Sad To say that it's even greater than the California GDP. Which I just looked up is 2.7. Trillion so, in. Any event that. Obviously. Is. Important. For what we're talking about because, Blackrock. Is in a position, because. It's again, a big grill I hope you don't take offense with, that. Too. To, make change and I, just want to read before, we get started something, else from there. He thinks most recent letter. Society. He writes is increasingly. Looking to companies, both public and private to, address pressing, social, and economic, issues these. Issues range from protecting the environment to, retirement, to gender, and racial inequality. Among, others, so the. Series of questions that I'm going to ask here, are going, to be focused, primarily on what, can bat Blackrock, do what. Is it willing to do and how, does it plan to do that but. I want to go back to, Milton. Friedman which. Owen, mentioned. In, his introduction. Originally, when Milton Friedman, wrote his. Article, back in 1970. He talked about maximizing. Profits, that the management. Of a company owed, the, owners, of the company, the duty of maximizing. Profits, all the years that I've taught finance, we've sort of translated. That into maximizing. Shareholder wealth. As measured. By the, price of, the stock today if you're a manager you do something, for the shareholders, the price is going to go up otherwise it'll, go down and. So. That's, a bit of a reframing, of Milton, Friedman, but. I want to ask in. The course of these questions, if we're reframing, Milton, Friedman yet. Again by. Saying, that we're going to maximize long-run. Value, and in various. Letters he. Mentions, long term 37. Times and those those those two letters so, I want, to start. By some, hypotheticals. And. Of. Course yeah. Exactly. Since, you're on a roll you're all on a roll about. Yeah. Okay. So you, know clearly we've, heard that question and. You, know Fink versus Friedman which ones right and, I don't think it's a right or wrong and, I think I'm gonna start with a historical. Perspective and then I'm gonna you, know drill into really. The difference between the two and the nuances so the historical, perspective, is if. You go back even further than Friedman. Johnson. & Johnson. 1943. General. Johnson writes the credo and what. Is the credo for Johnson, and Johnson it says, we, need to consider. Employees. Clients. Or, customers and, communities. We live in as well. As shareholders so, it's, not that it's such a new. Concept and, boy it's like this lefty thing and it comes out of the blue but. It's, actually, I would, say good, business. Common, sense so, I'll, give the the other historical, perspective, what, went wrong with world come and Enron. BP. You. Know recently, Wells Fargo mean or all, of these things not, very, closely connected of, people. Trying to in some way maximize. That short-term profit, right, now especially Wells, Fargo, right, that, they're going to make a quick buck it's going to be great for the stock price, maybe. Even great, for their own compensation. But. Is that good. For long-term, value, well, clearly not in every one of those cases you, would not be have happy, happy to, have been a shareholder, so, when you look, at what Larry says, and he does put it in that context, of long-term ism, like, what, are we asking people, to do is, it unreasonable you're, all going to be looking for jobs I assume if you're a second-year students.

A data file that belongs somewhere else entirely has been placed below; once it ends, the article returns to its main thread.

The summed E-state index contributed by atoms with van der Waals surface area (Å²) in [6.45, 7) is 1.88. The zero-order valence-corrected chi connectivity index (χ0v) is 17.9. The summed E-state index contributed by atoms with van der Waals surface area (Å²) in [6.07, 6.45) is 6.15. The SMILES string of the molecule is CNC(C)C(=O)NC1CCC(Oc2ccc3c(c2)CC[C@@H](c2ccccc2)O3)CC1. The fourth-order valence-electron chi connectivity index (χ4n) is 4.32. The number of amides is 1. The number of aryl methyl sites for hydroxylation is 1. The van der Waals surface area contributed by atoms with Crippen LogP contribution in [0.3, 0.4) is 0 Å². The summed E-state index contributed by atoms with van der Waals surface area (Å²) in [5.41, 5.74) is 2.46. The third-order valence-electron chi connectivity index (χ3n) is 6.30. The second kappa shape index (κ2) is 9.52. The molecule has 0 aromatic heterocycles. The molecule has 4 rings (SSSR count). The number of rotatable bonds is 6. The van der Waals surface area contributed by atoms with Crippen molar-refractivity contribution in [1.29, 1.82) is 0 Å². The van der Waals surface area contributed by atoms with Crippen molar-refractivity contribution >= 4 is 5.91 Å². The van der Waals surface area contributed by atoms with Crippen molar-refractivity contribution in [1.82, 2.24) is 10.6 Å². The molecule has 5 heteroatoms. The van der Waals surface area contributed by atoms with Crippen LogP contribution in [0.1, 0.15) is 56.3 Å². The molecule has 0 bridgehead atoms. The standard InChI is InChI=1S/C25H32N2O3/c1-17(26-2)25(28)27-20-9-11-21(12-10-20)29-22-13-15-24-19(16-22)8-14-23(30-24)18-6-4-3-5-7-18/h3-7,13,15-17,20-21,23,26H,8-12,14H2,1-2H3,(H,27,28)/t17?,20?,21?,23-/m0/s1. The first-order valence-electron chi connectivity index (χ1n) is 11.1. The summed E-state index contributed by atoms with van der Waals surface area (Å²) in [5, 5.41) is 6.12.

You. Know do, you want to work at a company that treats its employees well or do you want to be in a bucket shop you, know do you want to be someplace where you get flexible, benefits where you can wear blue jeans to work I mean what things and everybody's. Definition of benefits, are different. But, as a company you, know the, company, has to be thinking how do I attract. And how do I retain. People. To work here whether it's at a low level and a assembly, line or it's at a high level and in. The, United States today you can't help but notice we're in a war for talent and. Human. Capital management should. Be a really, high issue. On. Management's. Agenda on the boards agenda so, is that Friedman, or is that Fink, customers. I'm, proud, to say we've been in business 31, years, start. Our institutional, business a few years into it we, have clients, today who, have been clients of Blackrock, for 25, years. Now. Why is that good one it's a real vote of confidence we, also have clients who have left, their jobs and multiple, times hired us as they've gotten to new jobs, again. Tremendous. Vote of confidence but. From a shareholder, value perspective, and from a economics. Of the firm the. The, saying, your, best, new customer. Is your existing, customer, is absolutely. True the, cost to acquire new, business, to you, know on board new clients that, is extraordinarily, expensive. So if you don't retain the ones you have, you're. Affecting, the long-term value now, again could, you do, something that maybe juices, your returns early, on and sell, people things that they wake up later and realize they don't really want I guess, you could, but. Then do you have that customer, for 25 years so you, know rather, than looking at these as friedman versus fink i would, say these are fundamental. Business issues. We're, going to throw the communities one on there clearly, if you are not, operating in, a good way I mean look at this dam that just broke I mean, what's. Going to happen, to some of these mining, companies, and are, they, gonna even have a license, to be in business in those places so, it, in looking, at the multiple, stakeholders I, think people have to put a little bit different lens on it that, this is good business judgment, and this, is about will, you be in business in five years in ten years, will, I end, up, better, off holding, you as a long-term, investor, because, keep in mind you talk about the six trillion dollars let me break down that six trillion a little only. Half of it only half of it is equities, only. Three trillion yeah okay. And then, of that ninety. Percent is, in index strategies, Gorge index. Strategies, and ten. Percent is active, now again. Ten percent of three, trillion is still a big number but, ninety, percent is is index, well if it's in the index. And. We don't like what the company is doing we don't like the business they're in we don't like the management team we don't like something we, can't sell it. So. If we're going to be long-term. Providers. Of capital we.